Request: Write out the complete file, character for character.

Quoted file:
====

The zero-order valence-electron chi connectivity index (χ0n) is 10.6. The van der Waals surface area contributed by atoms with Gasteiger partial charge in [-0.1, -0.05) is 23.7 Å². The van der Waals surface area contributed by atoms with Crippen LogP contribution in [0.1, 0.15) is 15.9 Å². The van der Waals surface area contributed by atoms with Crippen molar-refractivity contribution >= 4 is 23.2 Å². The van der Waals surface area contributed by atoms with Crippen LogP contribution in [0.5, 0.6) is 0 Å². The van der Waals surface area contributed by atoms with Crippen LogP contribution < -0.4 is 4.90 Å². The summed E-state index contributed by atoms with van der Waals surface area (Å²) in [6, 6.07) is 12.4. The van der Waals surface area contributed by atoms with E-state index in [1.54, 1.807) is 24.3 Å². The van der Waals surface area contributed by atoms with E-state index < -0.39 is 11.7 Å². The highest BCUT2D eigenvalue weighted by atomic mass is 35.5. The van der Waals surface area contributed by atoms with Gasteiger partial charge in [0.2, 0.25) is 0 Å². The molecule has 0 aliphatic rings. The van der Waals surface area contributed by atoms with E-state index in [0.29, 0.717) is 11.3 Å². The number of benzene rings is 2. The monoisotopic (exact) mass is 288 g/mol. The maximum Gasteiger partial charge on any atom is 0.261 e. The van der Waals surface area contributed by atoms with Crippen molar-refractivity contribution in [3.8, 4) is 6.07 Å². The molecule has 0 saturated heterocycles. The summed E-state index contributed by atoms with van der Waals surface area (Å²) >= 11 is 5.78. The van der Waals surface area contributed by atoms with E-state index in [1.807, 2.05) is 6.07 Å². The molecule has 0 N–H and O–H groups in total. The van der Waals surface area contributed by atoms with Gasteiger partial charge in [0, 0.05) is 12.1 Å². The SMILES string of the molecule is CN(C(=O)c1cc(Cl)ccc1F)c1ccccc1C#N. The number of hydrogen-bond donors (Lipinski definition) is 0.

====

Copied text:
The zero-order valence-electron chi connectivity index (χ0n) is 10.6. The van der Waals surface area contributed by atoms with Gasteiger partial charge in [-0.1, -0.05) is 23.7 Å². The van der Waals surface area contributed by atoms with Crippen LogP contribution in [0.1, 0.15) is 15.9 Å². The van der Waals surface area contributed by atoms with Crippen molar-refractivity contribution >= 4 is 23.2 Å². The van der Waals surface area contributed by atoms with Crippen LogP contribution in [0.5, 0.6) is 0 Å². The van der Waals surface area contributed by atoms with Crippen LogP contribution < -0.4 is 4.90 Å². The summed E-state index contributed by atoms with van der Waals surface area (Å²) in [6, 6.07) is 12.4. The van der Waals surface area contributed by atoms with E-state index in [1.54, 1.807) is 24.3 Å². The van der Waals surface area contributed by atoms with E-state index < -0.39 is 11.7 Å². The highest BCUT2D eigenvalue weighted by atomic mass is 35.5. The van der Waals surface area contributed by atoms with Gasteiger partial charge in [0.2, 0.25) is 0 Å². The molecule has 0 aliphatic rings. The van der Waals surface area contributed by atoms with E-state index in [0.29, 0.717) is 11.3 Å². The number of benzene rings is 2. The monoisotopic (exact) mass is 288 g/mol. The maximum Gasteiger partial charge on any atom is 0.261 e. The van der Waals surface area contributed by atoms with Crippen molar-refractivity contribution in [3.8, 4) is 6.07 Å². The molecule has 0 saturated heterocycles. The summed E-state index contributed by atoms with van der Waals surface area (Å²) >= 11 is 5.78. The van der Waals surface area contributed by atoms with E-state index in [1.807, 2.05) is 6.07 Å². The molecule has 0 N–H and O–H groups in total. The van der Waals surface area contributed by atoms with Gasteiger partial charge in [0, 0.05) is 12.1 Å². The SMILES string of the molecule is CN(C(=O)c1cc(Cl)ccc1F)c1ccccc1C#N. The number of hydrogen-bond donors (Lipinski definition) is 0.